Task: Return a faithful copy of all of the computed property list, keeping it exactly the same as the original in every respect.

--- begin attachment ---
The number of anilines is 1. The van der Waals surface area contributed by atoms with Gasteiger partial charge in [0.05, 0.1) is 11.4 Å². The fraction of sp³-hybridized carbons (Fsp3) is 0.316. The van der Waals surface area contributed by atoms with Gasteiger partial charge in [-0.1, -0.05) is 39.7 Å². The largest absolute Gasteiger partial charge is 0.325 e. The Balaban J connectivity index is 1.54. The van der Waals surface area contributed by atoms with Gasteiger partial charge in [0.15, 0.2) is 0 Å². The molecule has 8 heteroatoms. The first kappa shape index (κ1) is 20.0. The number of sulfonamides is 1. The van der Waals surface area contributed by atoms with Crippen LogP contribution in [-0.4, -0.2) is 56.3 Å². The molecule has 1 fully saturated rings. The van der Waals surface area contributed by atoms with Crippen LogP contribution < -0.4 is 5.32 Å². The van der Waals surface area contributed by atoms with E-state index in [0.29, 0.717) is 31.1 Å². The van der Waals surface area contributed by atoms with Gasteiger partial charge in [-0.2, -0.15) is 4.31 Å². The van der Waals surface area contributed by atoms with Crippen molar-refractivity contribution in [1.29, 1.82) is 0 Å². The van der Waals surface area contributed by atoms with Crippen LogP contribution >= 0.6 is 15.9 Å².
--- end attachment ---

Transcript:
The number of anilines is 1. The van der Waals surface area contributed by atoms with Gasteiger partial charge in [0.05, 0.1) is 11.4 Å². The fraction of sp³-hybridized carbons (Fsp3) is 0.316. The van der Waals surface area contributed by atoms with Gasteiger partial charge in [-0.1, -0.05) is 39.7 Å². The largest absolute Gasteiger partial charge is 0.325 e. The Balaban J connectivity index is 1.54. The van der Waals surface area contributed by atoms with Gasteiger partial charge in [0.15, 0.2) is 0 Å². The molecule has 8 heteroatoms. The first kappa shape index (κ1) is 20.0. The number of sulfonamides is 1. The van der Waals surface area contributed by atoms with Crippen LogP contribution in [-0.4, -0.2) is 56.3 Å². The molecule has 1 fully saturated rings. The van der Waals surface area contributed by atoms with Crippen LogP contribution < -0.4 is 5.32 Å². The van der Waals surface area contributed by atoms with E-state index in [0.29, 0.717) is 31.1 Å². The van der Waals surface area contributed by atoms with Gasteiger partial charge in [-0.2, -0.15) is 4.31 Å². The van der Waals surface area contributed by atoms with Crippen molar-refractivity contribution in [1.29, 1.82) is 0 Å². The van der Waals surface area contributed by atoms with Crippen LogP contribution >= 0.6 is 15.9 Å².